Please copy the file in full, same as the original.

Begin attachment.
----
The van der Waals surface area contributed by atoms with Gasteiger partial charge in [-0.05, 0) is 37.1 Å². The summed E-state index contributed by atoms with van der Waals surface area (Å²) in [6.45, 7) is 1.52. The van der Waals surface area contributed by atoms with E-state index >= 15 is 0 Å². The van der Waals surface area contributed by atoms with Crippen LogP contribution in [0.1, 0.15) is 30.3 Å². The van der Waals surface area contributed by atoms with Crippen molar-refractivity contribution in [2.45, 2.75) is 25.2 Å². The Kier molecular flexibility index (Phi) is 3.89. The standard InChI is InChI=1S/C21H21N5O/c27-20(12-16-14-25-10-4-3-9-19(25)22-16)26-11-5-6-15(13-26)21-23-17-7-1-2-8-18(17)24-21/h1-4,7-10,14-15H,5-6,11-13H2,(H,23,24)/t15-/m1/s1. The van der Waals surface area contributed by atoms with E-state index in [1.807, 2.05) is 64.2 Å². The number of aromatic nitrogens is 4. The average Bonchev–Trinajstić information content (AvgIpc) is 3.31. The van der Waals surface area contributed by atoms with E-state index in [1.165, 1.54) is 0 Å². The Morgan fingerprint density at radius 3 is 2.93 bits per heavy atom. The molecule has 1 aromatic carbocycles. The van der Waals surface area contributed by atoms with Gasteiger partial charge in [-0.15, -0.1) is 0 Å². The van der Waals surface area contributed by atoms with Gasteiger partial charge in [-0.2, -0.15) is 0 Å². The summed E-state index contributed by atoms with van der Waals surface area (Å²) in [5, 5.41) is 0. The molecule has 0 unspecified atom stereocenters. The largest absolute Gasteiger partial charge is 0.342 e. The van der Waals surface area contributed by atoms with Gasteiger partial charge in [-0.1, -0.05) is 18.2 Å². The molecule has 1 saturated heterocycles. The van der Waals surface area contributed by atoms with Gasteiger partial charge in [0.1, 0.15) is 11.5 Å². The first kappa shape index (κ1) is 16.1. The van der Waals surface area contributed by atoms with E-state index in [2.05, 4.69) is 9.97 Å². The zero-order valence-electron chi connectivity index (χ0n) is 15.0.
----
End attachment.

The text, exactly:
The van der Waals surface area contributed by atoms with Gasteiger partial charge in [-0.05, 0) is 37.1 Å². The summed E-state index contributed by atoms with van der Waals surface area (Å²) in [6.45, 7) is 1.52. The van der Waals surface area contributed by atoms with E-state index >= 15 is 0 Å². The van der Waals surface area contributed by atoms with Crippen LogP contribution in [0.1, 0.15) is 30.3 Å². The van der Waals surface area contributed by atoms with Crippen molar-refractivity contribution in [2.45, 2.75) is 25.2 Å². The Kier molecular flexibility index (Phi) is 3.89. The standard InChI is InChI=1S/C21H21N5O/c27-20(12-16-14-25-10-4-3-9-19(25)22-16)26-11-5-6-15(13-26)21-23-17-7-1-2-8-18(17)24-21/h1-4,7-10,14-15H,5-6,11-13H2,(H,23,24)/t15-/m1/s1. The van der Waals surface area contributed by atoms with E-state index in [1.807, 2.05) is 64.2 Å². The number of aromatic nitrogens is 4. The average Bonchev–Trinajstić information content (AvgIpc) is 3.31. The van der Waals surface area contributed by atoms with E-state index in [1.165, 1.54) is 0 Å². The Morgan fingerprint density at radius 3 is 2.93 bits per heavy atom. The molecule has 1 aromatic carbocycles. The van der Waals surface area contributed by atoms with Gasteiger partial charge in [-0.15, -0.1) is 0 Å². The van der Waals surface area contributed by atoms with Gasteiger partial charge in [-0.2, -0.15) is 0 Å². The summed E-state index contributed by atoms with van der Waals surface area (Å²) in [5, 5.41) is 0. The molecule has 0 unspecified atom stereocenters. The largest absolute Gasteiger partial charge is 0.342 e. The van der Waals surface area contributed by atoms with Gasteiger partial charge in [-0.1, -0.05) is 18.2 Å². The molecule has 1 saturated heterocycles. The van der Waals surface area contributed by atoms with Gasteiger partial charge in [0.1, 0.15) is 11.5 Å². The first kappa shape index (κ1) is 16.1. The van der Waals surface area contributed by atoms with E-state index in [2.05, 4.69) is 9.97 Å². The zero-order valence-electron chi connectivity index (χ0n) is 15.0.